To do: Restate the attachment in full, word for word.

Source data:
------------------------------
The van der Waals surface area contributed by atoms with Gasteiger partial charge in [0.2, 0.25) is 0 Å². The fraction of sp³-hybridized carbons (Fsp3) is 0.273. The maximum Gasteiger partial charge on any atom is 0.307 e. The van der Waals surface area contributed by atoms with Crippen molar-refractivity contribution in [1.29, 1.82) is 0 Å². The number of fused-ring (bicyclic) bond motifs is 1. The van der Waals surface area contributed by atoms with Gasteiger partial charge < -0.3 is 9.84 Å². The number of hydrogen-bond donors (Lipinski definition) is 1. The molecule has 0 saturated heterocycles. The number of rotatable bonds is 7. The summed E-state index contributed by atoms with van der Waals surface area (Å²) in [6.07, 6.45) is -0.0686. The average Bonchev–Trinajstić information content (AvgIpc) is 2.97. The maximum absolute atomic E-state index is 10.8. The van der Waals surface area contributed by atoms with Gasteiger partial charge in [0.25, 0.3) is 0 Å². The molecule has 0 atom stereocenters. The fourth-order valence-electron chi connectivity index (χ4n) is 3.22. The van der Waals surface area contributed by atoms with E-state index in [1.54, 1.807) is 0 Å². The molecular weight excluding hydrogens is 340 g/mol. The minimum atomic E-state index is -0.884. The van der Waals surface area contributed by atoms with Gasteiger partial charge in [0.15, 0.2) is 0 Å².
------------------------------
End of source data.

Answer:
The van der Waals surface area contributed by atoms with Gasteiger partial charge in [0.2, 0.25) is 0 Å². The fraction of sp³-hybridized carbons (Fsp3) is 0.273. The maximum Gasteiger partial charge on any atom is 0.307 e. The van der Waals surface area contributed by atoms with Crippen molar-refractivity contribution in [1.29, 1.82) is 0 Å². The number of fused-ring (bicyclic) bond motifs is 1. The van der Waals surface area contributed by atoms with Gasteiger partial charge < -0.3 is 9.84 Å². The number of hydrogen-bond donors (Lipinski definition) is 1. The molecule has 0 saturated heterocycles. The number of rotatable bonds is 7. The summed E-state index contributed by atoms with van der Waals surface area (Å²) in [6.07, 6.45) is -0.0686. The average Bonchev–Trinajstić information content (AvgIpc) is 2.97. The maximum absolute atomic E-state index is 10.8. The van der Waals surface area contributed by atoms with Gasteiger partial charge in [0.25, 0.3) is 0 Å². The molecule has 0 atom stereocenters. The fourth-order valence-electron chi connectivity index (χ4n) is 3.22. The van der Waals surface area contributed by atoms with E-state index in [1.54, 1.807) is 0 Å². The molecular weight excluding hydrogens is 340 g/mol. The minimum atomic E-state index is -0.884. The van der Waals surface area contributed by atoms with Gasteiger partial charge in [0.15, 0.2) is 0 Å².